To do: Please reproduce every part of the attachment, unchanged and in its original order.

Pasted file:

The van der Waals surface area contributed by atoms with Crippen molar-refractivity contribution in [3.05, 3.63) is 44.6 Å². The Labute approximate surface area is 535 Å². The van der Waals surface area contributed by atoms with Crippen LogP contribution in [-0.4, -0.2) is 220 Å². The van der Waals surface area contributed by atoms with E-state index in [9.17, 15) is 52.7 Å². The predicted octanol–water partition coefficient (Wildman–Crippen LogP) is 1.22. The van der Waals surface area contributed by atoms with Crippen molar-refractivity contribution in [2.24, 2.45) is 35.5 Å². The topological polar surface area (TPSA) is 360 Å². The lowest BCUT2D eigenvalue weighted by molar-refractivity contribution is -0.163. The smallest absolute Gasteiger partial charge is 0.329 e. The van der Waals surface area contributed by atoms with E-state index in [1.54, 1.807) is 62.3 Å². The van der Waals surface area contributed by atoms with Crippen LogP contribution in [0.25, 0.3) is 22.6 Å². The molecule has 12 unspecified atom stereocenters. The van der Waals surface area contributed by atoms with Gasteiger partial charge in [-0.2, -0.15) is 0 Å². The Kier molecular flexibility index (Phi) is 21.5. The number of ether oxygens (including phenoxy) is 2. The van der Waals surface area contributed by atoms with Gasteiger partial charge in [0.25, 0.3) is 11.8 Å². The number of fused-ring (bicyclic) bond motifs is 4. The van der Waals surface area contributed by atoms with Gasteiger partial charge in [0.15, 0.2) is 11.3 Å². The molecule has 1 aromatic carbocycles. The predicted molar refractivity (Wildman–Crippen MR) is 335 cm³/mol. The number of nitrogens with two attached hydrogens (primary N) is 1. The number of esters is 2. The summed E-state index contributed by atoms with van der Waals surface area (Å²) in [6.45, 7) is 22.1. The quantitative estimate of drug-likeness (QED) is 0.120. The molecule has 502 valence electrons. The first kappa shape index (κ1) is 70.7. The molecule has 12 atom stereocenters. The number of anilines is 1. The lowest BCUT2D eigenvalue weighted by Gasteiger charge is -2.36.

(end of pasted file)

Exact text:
The van der Waals surface area contributed by atoms with Crippen molar-refractivity contribution in [3.05, 3.63) is 44.6 Å². The Labute approximate surface area is 535 Å². The van der Waals surface area contributed by atoms with Crippen LogP contribution in [-0.4, -0.2) is 220 Å². The van der Waals surface area contributed by atoms with E-state index in [9.17, 15) is 52.7 Å². The predicted octanol–water partition coefficient (Wildman–Crippen LogP) is 1.22. The van der Waals surface area contributed by atoms with Crippen molar-refractivity contribution in [2.24, 2.45) is 35.5 Å². The topological polar surface area (TPSA) is 360 Å². The lowest BCUT2D eigenvalue weighted by molar-refractivity contribution is -0.163. The smallest absolute Gasteiger partial charge is 0.329 e. The van der Waals surface area contributed by atoms with E-state index in [1.54, 1.807) is 62.3 Å². The van der Waals surface area contributed by atoms with Crippen LogP contribution in [0.25, 0.3) is 22.6 Å². The molecule has 12 unspecified atom stereocenters. The van der Waals surface area contributed by atoms with Gasteiger partial charge in [-0.2, -0.15) is 0 Å². The Kier molecular flexibility index (Phi) is 21.5. The number of ether oxygens (including phenoxy) is 2. The van der Waals surface area contributed by atoms with Gasteiger partial charge in [0.25, 0.3) is 11.8 Å². The number of fused-ring (bicyclic) bond motifs is 4. The van der Waals surface area contributed by atoms with Gasteiger partial charge in [0.15, 0.2) is 11.3 Å². The molecule has 1 aromatic carbocycles. The predicted molar refractivity (Wildman–Crippen MR) is 335 cm³/mol. The number of nitrogens with two attached hydrogens (primary N) is 1. The number of esters is 2. The summed E-state index contributed by atoms with van der Waals surface area (Å²) in [6.45, 7) is 22.1. The quantitative estimate of drug-likeness (QED) is 0.120. The molecule has 502 valence electrons. The first kappa shape index (κ1) is 70.7. The molecule has 12 atom stereocenters. The number of anilines is 1. The lowest BCUT2D eigenvalue weighted by Gasteiger charge is -2.36.